SAS in the media

La Santé prison: visitors welcome

Tuesday 9 December 2014
School of Advanced Study
Apart from the Bastille, La Santé prison in central Paris, is the most famous prison in French history. It has been there since 1867 and its inmates have included Jean Genet, Carlos the Jackal, the crooked businessman Bernard Tapie, the rogue financier Jérôme Kerviel, Manuel Noriega and – most beloved by Parisians – the swaggering gangster Jacques Mesrine.

In the shadow of the Tower (Exhibition Exposed)

Monday 24 November 2014
School of Advanced Study
Professor Andrew Hussey , the Paris-based director of the Centre for Post-Colonial Studies , has been exploring Paris for BBC Radio 3’s Sunday Feature. In the Shadow of the Tower (Exhibition Exposed), is the result of his quest to understand how the Eiffel Tower, and the 1889 Exposition Universelle that gave birth to it, shaped French culture.

Mandela debate previewed in South African press

Thursday 20 November 2014
Institute of Commonwealth Studies
The forthcoming  Mandela: myth and reality  conference organised by the Institute of Commonwealth Studies, has been put in the spotlight by the South African media. An article on Politicsweb, which focusses on the news and politics in the region, said of the December event: ‘Mandela's contribution to South Africa's re-integration in the international system, after decades of ostracism, will once again go under the microscope and be examined by some of the people who played large and small roles in the liberation of South Africa.

Professor Barry Smith comments on the philosophy of good taste and the importance of our sense of smell

Wednesday 19 November 2014
Institute of Philosophy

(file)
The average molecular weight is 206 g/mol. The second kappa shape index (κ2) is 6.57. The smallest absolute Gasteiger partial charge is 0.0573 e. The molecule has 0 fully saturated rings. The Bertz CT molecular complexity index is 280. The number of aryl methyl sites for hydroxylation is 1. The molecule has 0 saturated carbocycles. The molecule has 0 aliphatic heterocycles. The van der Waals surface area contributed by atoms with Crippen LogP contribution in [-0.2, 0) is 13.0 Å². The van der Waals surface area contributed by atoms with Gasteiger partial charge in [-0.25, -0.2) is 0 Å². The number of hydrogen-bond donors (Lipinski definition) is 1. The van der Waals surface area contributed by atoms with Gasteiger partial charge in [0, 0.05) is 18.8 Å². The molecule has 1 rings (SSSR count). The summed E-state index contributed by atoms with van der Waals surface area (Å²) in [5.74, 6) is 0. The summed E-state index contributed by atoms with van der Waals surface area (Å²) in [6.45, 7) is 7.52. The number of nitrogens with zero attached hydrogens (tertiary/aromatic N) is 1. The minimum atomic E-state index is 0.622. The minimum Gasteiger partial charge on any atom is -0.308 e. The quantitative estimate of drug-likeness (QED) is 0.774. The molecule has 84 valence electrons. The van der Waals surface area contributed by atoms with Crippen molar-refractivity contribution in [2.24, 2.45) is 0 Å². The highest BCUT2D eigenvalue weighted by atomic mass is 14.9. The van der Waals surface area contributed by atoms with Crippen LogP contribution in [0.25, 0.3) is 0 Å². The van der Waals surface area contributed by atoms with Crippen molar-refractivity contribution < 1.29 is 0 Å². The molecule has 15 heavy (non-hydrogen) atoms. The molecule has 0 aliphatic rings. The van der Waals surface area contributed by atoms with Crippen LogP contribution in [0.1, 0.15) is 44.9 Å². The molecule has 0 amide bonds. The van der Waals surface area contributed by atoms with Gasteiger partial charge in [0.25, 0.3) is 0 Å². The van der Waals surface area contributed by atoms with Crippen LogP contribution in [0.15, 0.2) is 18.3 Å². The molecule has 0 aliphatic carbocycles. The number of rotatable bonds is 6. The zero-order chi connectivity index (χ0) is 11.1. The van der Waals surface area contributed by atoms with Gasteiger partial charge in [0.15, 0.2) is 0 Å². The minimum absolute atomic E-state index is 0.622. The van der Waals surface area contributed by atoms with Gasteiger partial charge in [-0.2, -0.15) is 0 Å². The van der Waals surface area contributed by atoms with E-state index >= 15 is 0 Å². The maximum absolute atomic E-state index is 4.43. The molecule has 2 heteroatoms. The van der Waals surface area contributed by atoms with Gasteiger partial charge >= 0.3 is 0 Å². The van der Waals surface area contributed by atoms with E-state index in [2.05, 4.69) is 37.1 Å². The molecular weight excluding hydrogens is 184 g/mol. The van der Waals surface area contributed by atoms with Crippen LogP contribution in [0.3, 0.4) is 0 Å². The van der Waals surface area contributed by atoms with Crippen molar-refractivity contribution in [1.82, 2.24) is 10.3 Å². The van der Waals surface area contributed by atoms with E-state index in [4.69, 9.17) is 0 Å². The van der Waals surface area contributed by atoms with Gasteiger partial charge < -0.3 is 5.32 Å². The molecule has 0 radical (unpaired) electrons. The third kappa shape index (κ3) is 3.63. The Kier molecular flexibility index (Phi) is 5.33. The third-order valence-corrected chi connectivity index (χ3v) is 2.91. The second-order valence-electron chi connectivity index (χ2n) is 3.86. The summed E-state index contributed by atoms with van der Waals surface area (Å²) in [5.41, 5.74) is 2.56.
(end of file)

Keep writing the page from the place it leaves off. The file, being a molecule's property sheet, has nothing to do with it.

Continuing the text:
Professor Barry C Smith , Director of the Institute of Philosophy and Leadership Fellow for the AHRC Science in Culture Theme has been featured in A History of Ideas , a new BBC Radio 4 series with Melyvn Bragg. In the first programme: What is Beauty? four thinkers discussed their answers and the next day (18 November), Professor Smith spoke on the Philosophy of Good Taste,  exploring David Hume’s theory of good taste. The 18th-century philosopher argued that it required dedication, knowledge and expertise to appreciate beauty.

Inaugural Anthony Davis Book Collecting Prize featured in THE

Wednesday 5 November 2014
School of Advanced Study
Student book-collecting prizes, run by universities or their libraries, took a long time to reach the UK. They seem to have started in Swarthmore College in Pennsylvania in the 1920s and are now fairly common in American universities. Yet it was not until 2006 that they reached our shores. According to a recent article in THE, they are growing in popularity, and the inaugural Anthony Davis Prize, which is supported by Senate House Library is part of this trend. Read the article in full  

British doctors leaving to work in NZ

Wednesday 5 November 2014
School of Advanced Study
Every year, around 1,500 British trained doctors apply to work in New Zealand and this is causing concern in Britain's National Health Service. Professor Robin Gauld, the 2014 NZ-UK Link Foundation Visiting Professor, currently based at the School of Advanced study has been researching this phenomenon for a number of years.

Human rights experts leads fracking debate

Thursday 30 October 2014
Human Rights Consortium
Although only a small area of land has been offered to companies exploring the potential for fracking in the UK so far, much more is likely to come. But opposition to fracking is growing – and growing fast. More than 180 local groups are already in operation, which is somewhat inconvenient for a government wanting to go ‘all out for shale’.

Institute of Historical Research ‘Utopian Universities’ conference featured in the media

Thursday 30 October 2014
Institute of Historical Research
One of the great educational experiments of the 1960s was put under the academic spotlight in a conference at the Institute of Historical Research . Utopian Universities: a 50-year retrospective focused on the seven ‘new universities’ that were created over a four-year period (Sussex, East Anglia, York, Lancaster, Kent, Essex and Warwick). All were notable for their willingness to rethink what a university should look like, how and what it should teach, and how it should be governed. Read the full article in the Times Higher Education